Sesily Lee has been suffering from asthma for the past five years. On some days, she said, she simply can’t breathe.
“It feels heavy, it feels dirty, it feels like you’re breathing stuff in,” she said, describing the air.
“There’s a weight, that kinda comes right here, just in my upper neck,” she said, gesturing to her throat. “I feel like there’s a weight on my chest.”
Lee lives in Nevada, a state with some of the most degraded air in the country. In fact, two years ago, Las Vegas had 145 days of degraded air.
That’s seven more days of bad air than smoggy Los Angeles.
Lee told Fox News’ Douglas Kennedy that the dirty air gets trapped.
“You really can actually see the haze over the city,” Lee said.
Which is why she’s supporting a ballot measure that would require the state’s utilities to get half of their electricity from renewable sources like solar and wind by 2030. It would make Nevada a leader in the clean air movement.
But not everyone is breathing a sigh of relief.
“This is not a solution to anyone’s health concern,” countered Marc Morano, from The Climate Depot. His organization disputes the influence of fossil fuels on climate change. He said the infrastructure for wind and solar is simply not there yet and it’s certainly not something the government should mandate.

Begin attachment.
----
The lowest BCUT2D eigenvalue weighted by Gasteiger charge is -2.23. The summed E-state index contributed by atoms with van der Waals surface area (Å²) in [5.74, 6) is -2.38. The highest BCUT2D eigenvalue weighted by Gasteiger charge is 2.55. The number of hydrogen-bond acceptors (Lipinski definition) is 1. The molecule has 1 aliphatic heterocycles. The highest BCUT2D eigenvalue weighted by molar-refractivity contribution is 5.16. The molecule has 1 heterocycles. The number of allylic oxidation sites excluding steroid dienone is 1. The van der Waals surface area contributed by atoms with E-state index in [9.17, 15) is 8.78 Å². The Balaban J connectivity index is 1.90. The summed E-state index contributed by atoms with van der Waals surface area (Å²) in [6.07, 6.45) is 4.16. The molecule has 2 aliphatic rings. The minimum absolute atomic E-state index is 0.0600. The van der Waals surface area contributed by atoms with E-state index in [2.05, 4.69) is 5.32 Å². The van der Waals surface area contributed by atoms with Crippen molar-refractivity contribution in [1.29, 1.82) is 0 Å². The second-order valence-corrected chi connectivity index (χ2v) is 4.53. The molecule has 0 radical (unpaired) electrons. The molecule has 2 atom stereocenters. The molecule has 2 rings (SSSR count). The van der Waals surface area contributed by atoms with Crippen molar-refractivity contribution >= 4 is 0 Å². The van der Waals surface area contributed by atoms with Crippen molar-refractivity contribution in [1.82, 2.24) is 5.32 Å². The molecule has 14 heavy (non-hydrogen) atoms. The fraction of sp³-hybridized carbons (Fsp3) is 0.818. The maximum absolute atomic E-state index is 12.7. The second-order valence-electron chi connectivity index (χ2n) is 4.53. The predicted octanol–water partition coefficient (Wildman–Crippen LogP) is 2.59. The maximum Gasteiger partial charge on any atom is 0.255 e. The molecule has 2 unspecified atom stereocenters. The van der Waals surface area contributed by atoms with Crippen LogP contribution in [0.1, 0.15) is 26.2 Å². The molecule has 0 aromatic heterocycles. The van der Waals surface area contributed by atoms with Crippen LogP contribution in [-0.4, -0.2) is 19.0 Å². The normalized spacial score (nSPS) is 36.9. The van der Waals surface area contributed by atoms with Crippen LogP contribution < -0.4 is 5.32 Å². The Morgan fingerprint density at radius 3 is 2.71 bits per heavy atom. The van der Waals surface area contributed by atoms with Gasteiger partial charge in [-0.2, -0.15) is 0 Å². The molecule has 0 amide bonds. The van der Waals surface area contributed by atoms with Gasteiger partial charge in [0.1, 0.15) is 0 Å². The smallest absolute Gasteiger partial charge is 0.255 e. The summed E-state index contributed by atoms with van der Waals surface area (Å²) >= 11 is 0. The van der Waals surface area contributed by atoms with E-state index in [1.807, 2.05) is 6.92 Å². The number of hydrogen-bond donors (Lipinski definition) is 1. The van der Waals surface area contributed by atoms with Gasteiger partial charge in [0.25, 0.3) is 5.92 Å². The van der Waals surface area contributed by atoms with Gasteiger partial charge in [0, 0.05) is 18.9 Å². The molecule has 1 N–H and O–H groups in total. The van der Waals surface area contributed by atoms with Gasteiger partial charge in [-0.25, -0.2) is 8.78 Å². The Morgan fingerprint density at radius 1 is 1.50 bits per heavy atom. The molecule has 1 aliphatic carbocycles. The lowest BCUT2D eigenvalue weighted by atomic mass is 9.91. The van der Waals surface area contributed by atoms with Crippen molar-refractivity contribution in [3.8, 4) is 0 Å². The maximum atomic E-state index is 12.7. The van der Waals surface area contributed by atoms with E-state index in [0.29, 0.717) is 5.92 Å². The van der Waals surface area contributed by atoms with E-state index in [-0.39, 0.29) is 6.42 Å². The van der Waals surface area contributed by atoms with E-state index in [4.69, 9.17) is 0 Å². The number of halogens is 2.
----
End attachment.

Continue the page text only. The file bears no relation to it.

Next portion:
“Eventually you end up with the government picking winners and losers in the energy sector, the government banning the energy that works, and you’re going to have higher energy costs,” Morano added.
Lee doesn’t see it that way.
“I say that it isn’t going to raise electricity bills. I’ve got solar panels on my house and eight months of the year we don’t have a bill,” she said.
Lee points out that Nevada has 300 days of sunshine a year. The perfect condition, she says, for cheap renewable energy.